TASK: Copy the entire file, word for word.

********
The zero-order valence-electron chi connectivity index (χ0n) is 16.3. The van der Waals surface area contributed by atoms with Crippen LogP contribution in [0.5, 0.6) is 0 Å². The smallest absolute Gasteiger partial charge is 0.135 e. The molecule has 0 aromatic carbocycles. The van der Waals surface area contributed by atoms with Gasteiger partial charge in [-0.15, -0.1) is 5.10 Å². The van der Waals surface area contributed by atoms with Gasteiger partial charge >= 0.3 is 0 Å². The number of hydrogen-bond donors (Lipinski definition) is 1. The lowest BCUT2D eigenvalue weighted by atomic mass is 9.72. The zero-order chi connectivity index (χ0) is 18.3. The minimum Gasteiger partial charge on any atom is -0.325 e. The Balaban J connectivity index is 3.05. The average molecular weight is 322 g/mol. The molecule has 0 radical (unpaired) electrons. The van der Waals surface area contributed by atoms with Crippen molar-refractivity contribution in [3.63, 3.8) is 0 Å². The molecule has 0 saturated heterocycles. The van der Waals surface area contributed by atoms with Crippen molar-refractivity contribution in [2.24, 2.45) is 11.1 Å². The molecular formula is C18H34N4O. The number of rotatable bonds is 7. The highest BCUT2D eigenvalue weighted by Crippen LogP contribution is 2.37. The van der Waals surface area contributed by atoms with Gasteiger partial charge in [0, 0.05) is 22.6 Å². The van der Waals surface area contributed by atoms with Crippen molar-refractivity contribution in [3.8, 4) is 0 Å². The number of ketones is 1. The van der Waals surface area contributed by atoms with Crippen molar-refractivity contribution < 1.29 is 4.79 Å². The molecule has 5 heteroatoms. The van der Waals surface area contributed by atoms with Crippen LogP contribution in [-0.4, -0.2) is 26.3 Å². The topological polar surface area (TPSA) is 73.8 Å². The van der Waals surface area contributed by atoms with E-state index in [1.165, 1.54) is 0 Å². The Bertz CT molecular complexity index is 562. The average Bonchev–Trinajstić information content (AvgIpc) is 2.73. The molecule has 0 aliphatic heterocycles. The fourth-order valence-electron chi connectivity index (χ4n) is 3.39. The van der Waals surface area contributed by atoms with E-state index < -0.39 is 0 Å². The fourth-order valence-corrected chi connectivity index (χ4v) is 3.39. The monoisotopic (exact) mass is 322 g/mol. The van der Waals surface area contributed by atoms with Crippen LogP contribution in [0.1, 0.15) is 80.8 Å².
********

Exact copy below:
The zero-order valence-electron chi connectivity index (χ0n) is 16.3. The van der Waals surface area contributed by atoms with Crippen LogP contribution in [0.5, 0.6) is 0 Å². The smallest absolute Gasteiger partial charge is 0.135 e. The molecule has 0 aromatic carbocycles. The van der Waals surface area contributed by atoms with Gasteiger partial charge in [-0.15, -0.1) is 5.10 Å². The van der Waals surface area contributed by atoms with Gasteiger partial charge >= 0.3 is 0 Å². The number of hydrogen-bond donors (Lipinski definition) is 1. The lowest BCUT2D eigenvalue weighted by atomic mass is 9.72. The zero-order chi connectivity index (χ0) is 18.3. The minimum Gasteiger partial charge on any atom is -0.325 e. The Balaban J connectivity index is 3.05. The average molecular weight is 322 g/mol. The molecule has 0 radical (unpaired) electrons. The van der Waals surface area contributed by atoms with Crippen molar-refractivity contribution in [3.63, 3.8) is 0 Å². The molecule has 0 saturated heterocycles. The van der Waals surface area contributed by atoms with Crippen molar-refractivity contribution in [2.24, 2.45) is 11.1 Å². The molecular formula is C18H34N4O. The number of rotatable bonds is 7. The highest BCUT2D eigenvalue weighted by Crippen LogP contribution is 2.37. The van der Waals surface area contributed by atoms with Gasteiger partial charge in [0, 0.05) is 22.6 Å². The van der Waals surface area contributed by atoms with Crippen molar-refractivity contribution in [3.8, 4) is 0 Å². The number of ketones is 1. The van der Waals surface area contributed by atoms with Crippen molar-refractivity contribution < 1.29 is 4.79 Å². The molecule has 5 heteroatoms. The van der Waals surface area contributed by atoms with Crippen LogP contribution in [-0.4, -0.2) is 26.3 Å². The topological polar surface area (TPSA) is 73.8 Å². The van der Waals surface area contributed by atoms with E-state index in [1.165, 1.54) is 0 Å². The Bertz CT molecular complexity index is 562. The average Bonchev–Trinajstić information content (AvgIpc) is 2.73. The molecule has 0 aliphatic heterocycles. The fourth-order valence-electron chi connectivity index (χ4n) is 3.39. The van der Waals surface area contributed by atoms with E-state index < -0.39 is 0 Å². The fourth-order valence-corrected chi connectivity index (χ4v) is 3.39. The monoisotopic (exact) mass is 322 g/mol. The van der Waals surface area contributed by atoms with Crippen LogP contribution in [0.1, 0.15) is 80.8 Å².